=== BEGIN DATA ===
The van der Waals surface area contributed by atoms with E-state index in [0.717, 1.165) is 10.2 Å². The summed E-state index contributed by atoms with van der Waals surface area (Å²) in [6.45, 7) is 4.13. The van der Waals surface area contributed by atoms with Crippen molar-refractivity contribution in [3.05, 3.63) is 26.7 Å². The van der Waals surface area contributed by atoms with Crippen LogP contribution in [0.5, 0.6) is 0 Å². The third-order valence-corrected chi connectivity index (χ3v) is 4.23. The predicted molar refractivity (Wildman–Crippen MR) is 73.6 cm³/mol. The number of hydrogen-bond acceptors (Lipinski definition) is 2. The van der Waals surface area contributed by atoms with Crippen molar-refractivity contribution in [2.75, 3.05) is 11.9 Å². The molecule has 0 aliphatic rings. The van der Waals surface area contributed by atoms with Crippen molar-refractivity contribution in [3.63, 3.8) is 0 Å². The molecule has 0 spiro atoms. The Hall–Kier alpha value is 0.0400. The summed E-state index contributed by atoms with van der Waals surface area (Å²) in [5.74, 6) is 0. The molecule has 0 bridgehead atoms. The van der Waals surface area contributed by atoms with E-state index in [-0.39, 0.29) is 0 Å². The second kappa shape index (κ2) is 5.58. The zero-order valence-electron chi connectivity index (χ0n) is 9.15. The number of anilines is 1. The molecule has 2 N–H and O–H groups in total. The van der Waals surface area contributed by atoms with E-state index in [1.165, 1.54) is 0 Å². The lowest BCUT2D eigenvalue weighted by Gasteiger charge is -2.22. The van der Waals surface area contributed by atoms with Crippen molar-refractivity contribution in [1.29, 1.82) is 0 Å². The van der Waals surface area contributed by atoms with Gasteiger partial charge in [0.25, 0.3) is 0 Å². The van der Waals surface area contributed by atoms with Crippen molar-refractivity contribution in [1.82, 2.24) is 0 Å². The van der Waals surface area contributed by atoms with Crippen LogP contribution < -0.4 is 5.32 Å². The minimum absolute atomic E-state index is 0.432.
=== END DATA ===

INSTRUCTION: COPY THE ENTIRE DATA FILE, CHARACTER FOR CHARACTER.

The van der Waals surface area contributed by atoms with E-state index in [0.717, 1.165) is 10.2 Å². The summed E-state index contributed by atoms with van der Waals surface area (Å²) in [6.45, 7) is 4.13. The van der Waals surface area contributed by atoms with Crippen molar-refractivity contribution in [3.05, 3.63) is 26.7 Å². The van der Waals surface area contributed by atoms with Crippen LogP contribution in [0.5, 0.6) is 0 Å². The third-order valence-corrected chi connectivity index (χ3v) is 4.23. The predicted molar refractivity (Wildman–Crippen MR) is 73.6 cm³/mol. The number of hydrogen-bond acceptors (Lipinski definition) is 2. The van der Waals surface area contributed by atoms with Crippen molar-refractivity contribution in [2.75, 3.05) is 11.9 Å². The molecule has 0 aliphatic rings. The van der Waals surface area contributed by atoms with Crippen molar-refractivity contribution in [3.63, 3.8) is 0 Å². The molecule has 0 spiro atoms. The Hall–Kier alpha value is 0.0400. The summed E-state index contributed by atoms with van der Waals surface area (Å²) in [5.74, 6) is 0. The molecule has 0 bridgehead atoms. The van der Waals surface area contributed by atoms with E-state index in [-0.39, 0.29) is 0 Å². The second kappa shape index (κ2) is 5.58. The zero-order valence-electron chi connectivity index (χ0n) is 9.15. The number of anilines is 1. The molecule has 2 N–H and O–H groups in total. The van der Waals surface area contributed by atoms with E-state index in [1.165, 1.54) is 0 Å². The lowest BCUT2D eigenvalue weighted by Gasteiger charge is -2.22. The van der Waals surface area contributed by atoms with Crippen molar-refractivity contribution in [1.29, 1.82) is 0 Å². The van der Waals surface area contributed by atoms with Gasteiger partial charge in [0.25, 0.3) is 0 Å². The van der Waals surface area contributed by atoms with Crippen molar-refractivity contribution in [1.82, 2.24) is 0 Å². The van der Waals surface area contributed by atoms with Crippen LogP contribution < -0.4 is 5.32 Å². The minimum absolute atomic E-state index is 0.432.